Kazakhstan isn't the first place I would consider to be a hot bed of heavy metal, let alone classic heavy metal. Yet Holy Dragons comes from Almaty, the country's largest city and former capitol, where they've been crafting a mixture of traditional heavy, speed, and power metal since 1992. The band has been rather prolific for better than a decade releasing many albums, most in their native language.
Their most recent album, Dragon Inferno, the sixteenth if I count correctly, is an English language album. It also introduces a new singer to the band, Alexander “Demoraivola” Kuligin. He's largely a screamer. I think he's going after the sound of young Rob Halford, but comes off as a raging screecher. While Holy Dragons have both creativity and talent to perform classic metal, Kuligin's vocals are quite annoying. So annoying that for every song I couldn't wait for him to stop singing. It was either that or hit the skip button or simply stop listening, which is what I mostly did during the second listen.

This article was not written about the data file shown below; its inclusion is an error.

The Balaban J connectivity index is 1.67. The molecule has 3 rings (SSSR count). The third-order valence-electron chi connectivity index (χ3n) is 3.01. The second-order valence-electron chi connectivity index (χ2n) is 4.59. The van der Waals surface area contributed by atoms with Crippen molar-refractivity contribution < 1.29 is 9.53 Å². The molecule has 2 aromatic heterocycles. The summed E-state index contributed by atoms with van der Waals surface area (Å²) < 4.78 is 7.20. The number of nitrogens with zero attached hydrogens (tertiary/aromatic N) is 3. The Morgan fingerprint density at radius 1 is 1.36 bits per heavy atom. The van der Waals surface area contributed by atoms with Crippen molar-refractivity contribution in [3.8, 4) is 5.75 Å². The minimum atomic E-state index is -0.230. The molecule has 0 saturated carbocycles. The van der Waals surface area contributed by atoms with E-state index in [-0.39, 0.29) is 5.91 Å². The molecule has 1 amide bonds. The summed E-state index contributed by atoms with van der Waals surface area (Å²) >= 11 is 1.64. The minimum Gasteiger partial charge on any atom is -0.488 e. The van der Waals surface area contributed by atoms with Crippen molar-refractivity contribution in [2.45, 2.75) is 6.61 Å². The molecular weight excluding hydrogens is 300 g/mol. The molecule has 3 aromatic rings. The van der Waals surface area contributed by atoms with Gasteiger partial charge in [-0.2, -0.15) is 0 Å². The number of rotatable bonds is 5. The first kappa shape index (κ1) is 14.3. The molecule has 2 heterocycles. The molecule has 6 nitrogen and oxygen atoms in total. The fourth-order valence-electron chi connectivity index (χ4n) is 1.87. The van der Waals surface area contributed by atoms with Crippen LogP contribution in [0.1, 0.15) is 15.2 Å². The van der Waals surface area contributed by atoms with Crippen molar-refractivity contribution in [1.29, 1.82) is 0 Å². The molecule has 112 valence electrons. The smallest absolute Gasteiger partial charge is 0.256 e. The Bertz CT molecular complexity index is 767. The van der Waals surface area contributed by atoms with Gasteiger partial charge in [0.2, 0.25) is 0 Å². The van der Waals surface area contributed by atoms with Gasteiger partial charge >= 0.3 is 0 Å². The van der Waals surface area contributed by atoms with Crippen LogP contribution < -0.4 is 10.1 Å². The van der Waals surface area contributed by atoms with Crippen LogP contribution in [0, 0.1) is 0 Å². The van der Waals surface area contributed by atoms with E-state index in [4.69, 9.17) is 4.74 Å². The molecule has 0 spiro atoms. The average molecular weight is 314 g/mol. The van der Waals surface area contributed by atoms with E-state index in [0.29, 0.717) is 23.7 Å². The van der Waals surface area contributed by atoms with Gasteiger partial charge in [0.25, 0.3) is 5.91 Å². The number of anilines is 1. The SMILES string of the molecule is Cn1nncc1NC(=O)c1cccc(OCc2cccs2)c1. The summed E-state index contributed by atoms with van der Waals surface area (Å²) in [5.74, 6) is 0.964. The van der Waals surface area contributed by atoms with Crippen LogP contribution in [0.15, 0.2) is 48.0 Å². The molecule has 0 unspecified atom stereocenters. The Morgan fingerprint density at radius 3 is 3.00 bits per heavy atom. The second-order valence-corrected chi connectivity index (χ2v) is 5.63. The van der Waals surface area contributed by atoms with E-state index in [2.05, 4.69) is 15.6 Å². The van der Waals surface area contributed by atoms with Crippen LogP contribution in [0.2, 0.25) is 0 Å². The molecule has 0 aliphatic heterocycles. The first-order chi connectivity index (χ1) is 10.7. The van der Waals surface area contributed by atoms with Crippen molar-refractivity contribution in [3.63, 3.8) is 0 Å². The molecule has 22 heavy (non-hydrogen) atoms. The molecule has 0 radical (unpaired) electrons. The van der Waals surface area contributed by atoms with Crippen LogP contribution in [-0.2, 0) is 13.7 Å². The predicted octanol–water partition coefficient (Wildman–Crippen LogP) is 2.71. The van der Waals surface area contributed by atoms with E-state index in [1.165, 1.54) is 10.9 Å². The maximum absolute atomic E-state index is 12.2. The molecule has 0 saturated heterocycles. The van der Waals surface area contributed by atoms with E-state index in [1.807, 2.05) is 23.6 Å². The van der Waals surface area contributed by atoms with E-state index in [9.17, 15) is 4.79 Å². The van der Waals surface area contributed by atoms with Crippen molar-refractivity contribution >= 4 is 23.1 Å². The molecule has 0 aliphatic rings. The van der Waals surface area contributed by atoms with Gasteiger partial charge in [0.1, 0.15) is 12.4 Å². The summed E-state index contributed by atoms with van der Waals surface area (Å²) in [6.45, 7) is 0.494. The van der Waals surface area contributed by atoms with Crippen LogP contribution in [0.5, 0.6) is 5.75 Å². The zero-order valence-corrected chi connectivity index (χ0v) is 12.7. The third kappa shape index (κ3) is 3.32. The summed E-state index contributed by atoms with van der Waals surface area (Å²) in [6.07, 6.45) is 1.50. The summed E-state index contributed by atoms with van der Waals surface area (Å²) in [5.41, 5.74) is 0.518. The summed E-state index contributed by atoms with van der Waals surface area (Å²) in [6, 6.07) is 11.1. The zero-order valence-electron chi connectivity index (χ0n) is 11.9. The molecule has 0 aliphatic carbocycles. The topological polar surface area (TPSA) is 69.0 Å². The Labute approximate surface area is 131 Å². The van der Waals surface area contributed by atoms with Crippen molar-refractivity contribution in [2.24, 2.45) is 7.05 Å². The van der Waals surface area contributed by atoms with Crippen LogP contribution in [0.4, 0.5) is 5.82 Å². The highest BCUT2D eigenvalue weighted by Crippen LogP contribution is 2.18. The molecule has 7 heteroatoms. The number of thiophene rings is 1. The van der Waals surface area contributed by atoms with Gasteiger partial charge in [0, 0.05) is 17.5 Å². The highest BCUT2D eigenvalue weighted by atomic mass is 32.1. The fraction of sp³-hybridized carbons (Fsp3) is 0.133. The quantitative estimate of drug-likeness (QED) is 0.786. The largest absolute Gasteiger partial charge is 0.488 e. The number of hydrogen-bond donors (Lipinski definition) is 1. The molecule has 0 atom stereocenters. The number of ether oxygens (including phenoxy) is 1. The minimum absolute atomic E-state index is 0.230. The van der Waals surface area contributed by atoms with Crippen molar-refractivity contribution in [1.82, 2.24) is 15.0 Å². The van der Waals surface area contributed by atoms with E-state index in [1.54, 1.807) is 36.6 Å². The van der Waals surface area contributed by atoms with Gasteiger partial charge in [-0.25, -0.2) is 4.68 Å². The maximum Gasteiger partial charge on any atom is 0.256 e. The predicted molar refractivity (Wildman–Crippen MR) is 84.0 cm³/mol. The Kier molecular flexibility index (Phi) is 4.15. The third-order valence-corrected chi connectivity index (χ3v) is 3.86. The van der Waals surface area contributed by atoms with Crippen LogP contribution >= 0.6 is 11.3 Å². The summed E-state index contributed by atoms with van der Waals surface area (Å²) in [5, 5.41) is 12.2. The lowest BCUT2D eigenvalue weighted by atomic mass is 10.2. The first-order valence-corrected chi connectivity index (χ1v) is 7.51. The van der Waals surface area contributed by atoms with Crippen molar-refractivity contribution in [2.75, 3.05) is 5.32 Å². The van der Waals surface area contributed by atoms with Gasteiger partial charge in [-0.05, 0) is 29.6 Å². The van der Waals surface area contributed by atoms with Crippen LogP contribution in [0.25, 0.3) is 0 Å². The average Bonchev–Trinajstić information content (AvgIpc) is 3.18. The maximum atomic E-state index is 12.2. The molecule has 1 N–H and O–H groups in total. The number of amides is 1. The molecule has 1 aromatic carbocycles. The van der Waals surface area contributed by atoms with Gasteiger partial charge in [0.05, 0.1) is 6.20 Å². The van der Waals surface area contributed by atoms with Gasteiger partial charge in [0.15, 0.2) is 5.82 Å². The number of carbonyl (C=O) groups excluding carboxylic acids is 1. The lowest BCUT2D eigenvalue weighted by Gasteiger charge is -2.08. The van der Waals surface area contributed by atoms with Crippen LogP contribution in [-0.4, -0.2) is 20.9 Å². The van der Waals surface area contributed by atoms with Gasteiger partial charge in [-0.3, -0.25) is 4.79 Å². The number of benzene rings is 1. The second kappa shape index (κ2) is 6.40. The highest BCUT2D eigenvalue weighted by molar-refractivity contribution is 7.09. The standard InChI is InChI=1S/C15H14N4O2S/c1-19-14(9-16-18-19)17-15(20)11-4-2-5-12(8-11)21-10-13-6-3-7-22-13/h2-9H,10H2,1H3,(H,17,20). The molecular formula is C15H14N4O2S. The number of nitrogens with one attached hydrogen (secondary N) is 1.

Otherwise, there's some solid guitar lines and ambitious leads throughout. The rhythm section is sturdy and steady. The song arrangements are generally lively and engaging. As I said earlier, Holy Dragons has the skill and enthusiasm to deliver classic metal. But then Kulgin starts screeching like a banshee with its nuts in a vise, and I just cringe. So then, excusing the vocals, for the music, some of the best metal tracks include Hollow Man, Ride Cowboy Ride, Unlicensed Sky Diver, and Panic in FBI with acoustic Downshift Waltz preceding.
With Dragon Inferno, Holy Dragons deliver classic heavy metal with some creativity and skill, only to have it castrated by poor vocals.
Nearly equidistance from Baltimore and Washington DC lies the village of Savage, Maryland, the home to American power metal band, Burning Shadows. (If they get tired of their current name, they ... [ Read More ]